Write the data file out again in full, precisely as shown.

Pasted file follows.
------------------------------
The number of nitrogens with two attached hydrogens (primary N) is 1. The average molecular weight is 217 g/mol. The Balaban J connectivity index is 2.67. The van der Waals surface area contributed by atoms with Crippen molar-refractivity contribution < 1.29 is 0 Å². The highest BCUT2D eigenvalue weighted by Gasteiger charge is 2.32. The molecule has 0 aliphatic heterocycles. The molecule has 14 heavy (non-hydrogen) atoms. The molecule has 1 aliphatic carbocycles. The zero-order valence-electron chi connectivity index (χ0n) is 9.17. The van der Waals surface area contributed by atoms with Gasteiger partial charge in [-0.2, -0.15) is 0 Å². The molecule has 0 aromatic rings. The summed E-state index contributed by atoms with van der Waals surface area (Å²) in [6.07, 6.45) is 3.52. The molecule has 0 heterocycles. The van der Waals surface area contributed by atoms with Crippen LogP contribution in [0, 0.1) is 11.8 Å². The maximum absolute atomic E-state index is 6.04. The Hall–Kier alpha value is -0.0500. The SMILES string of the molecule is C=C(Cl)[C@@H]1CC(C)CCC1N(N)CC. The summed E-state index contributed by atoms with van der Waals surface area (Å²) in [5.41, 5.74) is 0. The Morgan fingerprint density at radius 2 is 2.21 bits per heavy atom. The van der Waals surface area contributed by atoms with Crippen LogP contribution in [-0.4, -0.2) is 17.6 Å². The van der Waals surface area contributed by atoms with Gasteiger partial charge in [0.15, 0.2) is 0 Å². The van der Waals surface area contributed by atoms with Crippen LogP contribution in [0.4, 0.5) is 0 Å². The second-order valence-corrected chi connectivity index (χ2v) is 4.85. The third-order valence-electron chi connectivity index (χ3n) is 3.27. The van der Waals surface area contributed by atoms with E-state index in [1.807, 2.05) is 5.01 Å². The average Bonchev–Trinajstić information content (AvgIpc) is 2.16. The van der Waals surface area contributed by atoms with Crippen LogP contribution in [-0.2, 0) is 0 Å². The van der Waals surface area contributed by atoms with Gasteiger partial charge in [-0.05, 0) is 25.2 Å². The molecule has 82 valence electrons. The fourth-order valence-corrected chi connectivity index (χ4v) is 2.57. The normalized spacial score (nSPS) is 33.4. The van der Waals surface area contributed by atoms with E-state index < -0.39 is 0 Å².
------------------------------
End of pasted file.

The number of nitrogens with two attached hydrogens (primary N) is 1. The average molecular weight is 217 g/mol. The Balaban J connectivity index is 2.67. The van der Waals surface area contributed by atoms with Crippen molar-refractivity contribution < 1.29 is 0 Å². The highest BCUT2D eigenvalue weighted by Gasteiger charge is 2.32. The molecule has 0 aliphatic heterocycles. The molecule has 14 heavy (non-hydrogen) atoms. The molecule has 1 aliphatic carbocycles. The zero-order valence-electron chi connectivity index (χ0n) is 9.17. The van der Waals surface area contributed by atoms with Gasteiger partial charge in [-0.2, -0.15) is 0 Å². The molecule has 0 aromatic rings. The summed E-state index contributed by atoms with van der Waals surface area (Å²) in [6.07, 6.45) is 3.52. The molecule has 0 heterocycles. The van der Waals surface area contributed by atoms with Crippen LogP contribution in [0, 0.1) is 11.8 Å². The maximum absolute atomic E-state index is 6.04. The Hall–Kier alpha value is -0.0500. The SMILES string of the molecule is C=C(Cl)[C@@H]1CC(C)CCC1N(N)CC. The summed E-state index contributed by atoms with van der Waals surface area (Å²) in [5.41, 5.74) is 0. The Morgan fingerprint density at radius 2 is 2.21 bits per heavy atom. The van der Waals surface area contributed by atoms with Crippen LogP contribution in [-0.4, -0.2) is 17.6 Å². The van der Waals surface area contributed by atoms with Gasteiger partial charge in [0.15, 0.2) is 0 Å². The van der Waals surface area contributed by atoms with Crippen LogP contribution in [0.4, 0.5) is 0 Å². The second-order valence-corrected chi connectivity index (χ2v) is 4.85. The third-order valence-electron chi connectivity index (χ3n) is 3.27. The van der Waals surface area contributed by atoms with E-state index in [1.807, 2.05) is 5.01 Å². The average Bonchev–Trinajstić information content (AvgIpc) is 2.16. The van der Waals surface area contributed by atoms with Crippen LogP contribution in [-0.2, 0) is 0 Å². The van der Waals surface area contributed by atoms with Gasteiger partial charge in [-0.05, 0) is 25.2 Å². The molecule has 82 valence electrons. The fourth-order valence-corrected chi connectivity index (χ4v) is 2.57. The normalized spacial score (nSPS) is 33.4. The van der Waals surface area contributed by atoms with E-state index < -0.39 is 0 Å².